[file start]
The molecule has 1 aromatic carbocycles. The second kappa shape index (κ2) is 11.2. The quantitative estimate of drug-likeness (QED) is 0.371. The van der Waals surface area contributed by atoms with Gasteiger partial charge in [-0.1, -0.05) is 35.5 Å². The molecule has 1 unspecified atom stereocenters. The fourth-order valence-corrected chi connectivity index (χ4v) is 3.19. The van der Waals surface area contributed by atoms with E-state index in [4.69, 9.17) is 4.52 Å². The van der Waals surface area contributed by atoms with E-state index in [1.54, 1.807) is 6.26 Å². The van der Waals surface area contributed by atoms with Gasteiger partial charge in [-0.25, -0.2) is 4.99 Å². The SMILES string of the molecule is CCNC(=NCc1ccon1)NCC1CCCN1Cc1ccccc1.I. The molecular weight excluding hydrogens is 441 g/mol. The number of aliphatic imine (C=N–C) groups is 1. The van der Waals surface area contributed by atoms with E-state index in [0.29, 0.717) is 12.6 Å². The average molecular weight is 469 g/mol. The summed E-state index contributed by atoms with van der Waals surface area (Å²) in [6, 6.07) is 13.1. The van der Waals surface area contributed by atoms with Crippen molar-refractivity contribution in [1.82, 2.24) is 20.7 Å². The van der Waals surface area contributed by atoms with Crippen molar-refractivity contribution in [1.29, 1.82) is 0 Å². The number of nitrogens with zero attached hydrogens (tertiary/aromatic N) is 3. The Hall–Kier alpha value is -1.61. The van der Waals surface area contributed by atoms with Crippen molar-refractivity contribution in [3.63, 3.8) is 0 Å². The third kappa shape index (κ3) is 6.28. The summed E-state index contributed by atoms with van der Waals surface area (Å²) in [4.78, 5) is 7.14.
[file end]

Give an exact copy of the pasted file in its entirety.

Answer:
The molecule has 1 aromatic carbocycles. The second kappa shape index (κ2) is 11.2. The quantitative estimate of drug-likeness (QED) is 0.371. The van der Waals surface area contributed by atoms with Gasteiger partial charge in [-0.1, -0.05) is 35.5 Å². The molecule has 1 unspecified atom stereocenters. The fourth-order valence-corrected chi connectivity index (χ4v) is 3.19. The van der Waals surface area contributed by atoms with E-state index in [4.69, 9.17) is 4.52 Å². The van der Waals surface area contributed by atoms with E-state index in [1.54, 1.807) is 6.26 Å². The van der Waals surface area contributed by atoms with Gasteiger partial charge in [-0.25, -0.2) is 4.99 Å². The SMILES string of the molecule is CCNC(=NCc1ccon1)NCC1CCCN1Cc1ccccc1.I. The molecular weight excluding hydrogens is 441 g/mol. The number of aliphatic imine (C=N–C) groups is 1. The van der Waals surface area contributed by atoms with E-state index in [0.29, 0.717) is 12.6 Å². The average molecular weight is 469 g/mol. The summed E-state index contributed by atoms with van der Waals surface area (Å²) in [6, 6.07) is 13.1. The van der Waals surface area contributed by atoms with Crippen molar-refractivity contribution in [1.82, 2.24) is 20.7 Å². The van der Waals surface area contributed by atoms with Crippen molar-refractivity contribution in [1.29, 1.82) is 0 Å². The number of nitrogens with zero attached hydrogens (tertiary/aromatic N) is 3. The Hall–Kier alpha value is -1.61. The van der Waals surface area contributed by atoms with Crippen molar-refractivity contribution in [3.63, 3.8) is 0 Å². The third kappa shape index (κ3) is 6.28. The summed E-state index contributed by atoms with van der Waals surface area (Å²) in [4.78, 5) is 7.14.